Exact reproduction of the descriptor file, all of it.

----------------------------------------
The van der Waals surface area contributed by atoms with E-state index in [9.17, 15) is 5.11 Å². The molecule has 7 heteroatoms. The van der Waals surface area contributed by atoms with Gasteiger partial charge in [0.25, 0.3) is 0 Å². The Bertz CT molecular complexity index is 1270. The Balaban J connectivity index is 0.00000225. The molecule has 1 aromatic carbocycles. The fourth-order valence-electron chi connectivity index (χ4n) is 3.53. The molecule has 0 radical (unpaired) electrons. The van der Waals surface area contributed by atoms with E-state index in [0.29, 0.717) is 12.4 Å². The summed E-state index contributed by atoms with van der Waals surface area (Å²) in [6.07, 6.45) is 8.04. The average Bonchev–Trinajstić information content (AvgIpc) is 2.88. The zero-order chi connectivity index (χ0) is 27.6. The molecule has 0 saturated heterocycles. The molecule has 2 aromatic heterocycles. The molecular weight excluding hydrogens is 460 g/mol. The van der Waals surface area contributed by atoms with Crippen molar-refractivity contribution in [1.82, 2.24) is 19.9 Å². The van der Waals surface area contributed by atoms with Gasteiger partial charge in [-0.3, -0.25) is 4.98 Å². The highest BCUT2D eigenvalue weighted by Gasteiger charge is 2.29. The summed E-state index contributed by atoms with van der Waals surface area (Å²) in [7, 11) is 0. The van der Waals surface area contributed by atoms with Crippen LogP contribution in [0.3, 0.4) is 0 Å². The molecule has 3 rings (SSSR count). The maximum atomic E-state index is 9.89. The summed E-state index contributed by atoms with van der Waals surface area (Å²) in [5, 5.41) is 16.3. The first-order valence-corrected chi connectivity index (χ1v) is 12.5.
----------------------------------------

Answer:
The van der Waals surface area contributed by atoms with E-state index in [9.17, 15) is 5.11 Å². The molecule has 7 heteroatoms. The van der Waals surface area contributed by atoms with Gasteiger partial charge in [0.25, 0.3) is 0 Å². The Bertz CT molecular complexity index is 1270. The Balaban J connectivity index is 0.00000225. The molecule has 1 aromatic carbocycles. The fourth-order valence-electron chi connectivity index (χ4n) is 3.53. The molecule has 0 radical (unpaired) electrons. The van der Waals surface area contributed by atoms with E-state index in [0.29, 0.717) is 12.4 Å². The summed E-state index contributed by atoms with van der Waals surface area (Å²) in [6.07, 6.45) is 8.04. The average Bonchev–Trinajstić information content (AvgIpc) is 2.88. The zero-order chi connectivity index (χ0) is 27.6. The molecule has 0 saturated heterocycles. The molecule has 2 aromatic heterocycles. The molecular weight excluding hydrogens is 460 g/mol. The van der Waals surface area contributed by atoms with Crippen molar-refractivity contribution in [1.82, 2.24) is 19.9 Å². The van der Waals surface area contributed by atoms with Gasteiger partial charge in [-0.3, -0.25) is 4.98 Å². The highest BCUT2D eigenvalue weighted by Gasteiger charge is 2.29. The summed E-state index contributed by atoms with van der Waals surface area (Å²) in [7, 11) is 0. The van der Waals surface area contributed by atoms with Crippen LogP contribution in [0.3, 0.4) is 0 Å². The molecule has 3 rings (SSSR count). The maximum atomic E-state index is 9.89. The summed E-state index contributed by atoms with van der Waals surface area (Å²) in [5, 5.41) is 16.3. The first-order valence-corrected chi connectivity index (χ1v) is 12.5.